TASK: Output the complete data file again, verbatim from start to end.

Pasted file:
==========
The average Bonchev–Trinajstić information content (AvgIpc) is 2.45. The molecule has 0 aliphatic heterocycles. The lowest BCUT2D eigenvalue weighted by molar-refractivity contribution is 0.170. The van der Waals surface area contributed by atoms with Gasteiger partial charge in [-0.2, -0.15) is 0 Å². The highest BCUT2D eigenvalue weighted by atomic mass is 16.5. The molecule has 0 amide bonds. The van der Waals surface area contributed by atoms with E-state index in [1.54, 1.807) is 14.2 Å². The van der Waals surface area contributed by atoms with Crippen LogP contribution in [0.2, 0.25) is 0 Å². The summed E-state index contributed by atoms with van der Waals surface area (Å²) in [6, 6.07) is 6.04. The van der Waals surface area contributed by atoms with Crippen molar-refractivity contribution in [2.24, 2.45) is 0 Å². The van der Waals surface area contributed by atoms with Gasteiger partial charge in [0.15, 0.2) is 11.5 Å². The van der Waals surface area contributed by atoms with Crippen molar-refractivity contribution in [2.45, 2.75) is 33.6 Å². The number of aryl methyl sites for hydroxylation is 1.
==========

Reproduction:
The average Bonchev–Trinajstić information content (AvgIpc) is 2.45. The molecule has 0 aliphatic heterocycles. The lowest BCUT2D eigenvalue weighted by molar-refractivity contribution is 0.170. The van der Waals surface area contributed by atoms with Gasteiger partial charge in [-0.2, -0.15) is 0 Å². The highest BCUT2D eigenvalue weighted by atomic mass is 16.5. The molecule has 0 amide bonds. The van der Waals surface area contributed by atoms with E-state index in [1.54, 1.807) is 14.2 Å². The van der Waals surface area contributed by atoms with Crippen LogP contribution in [0.2, 0.25) is 0 Å². The summed E-state index contributed by atoms with van der Waals surface area (Å²) in [6, 6.07) is 6.04. The van der Waals surface area contributed by atoms with Crippen molar-refractivity contribution in [2.24, 2.45) is 0 Å². The van der Waals surface area contributed by atoms with Gasteiger partial charge in [0.15, 0.2) is 11.5 Å². The van der Waals surface area contributed by atoms with Crippen molar-refractivity contribution in [2.45, 2.75) is 33.6 Å². The number of aryl methyl sites for hydroxylation is 1.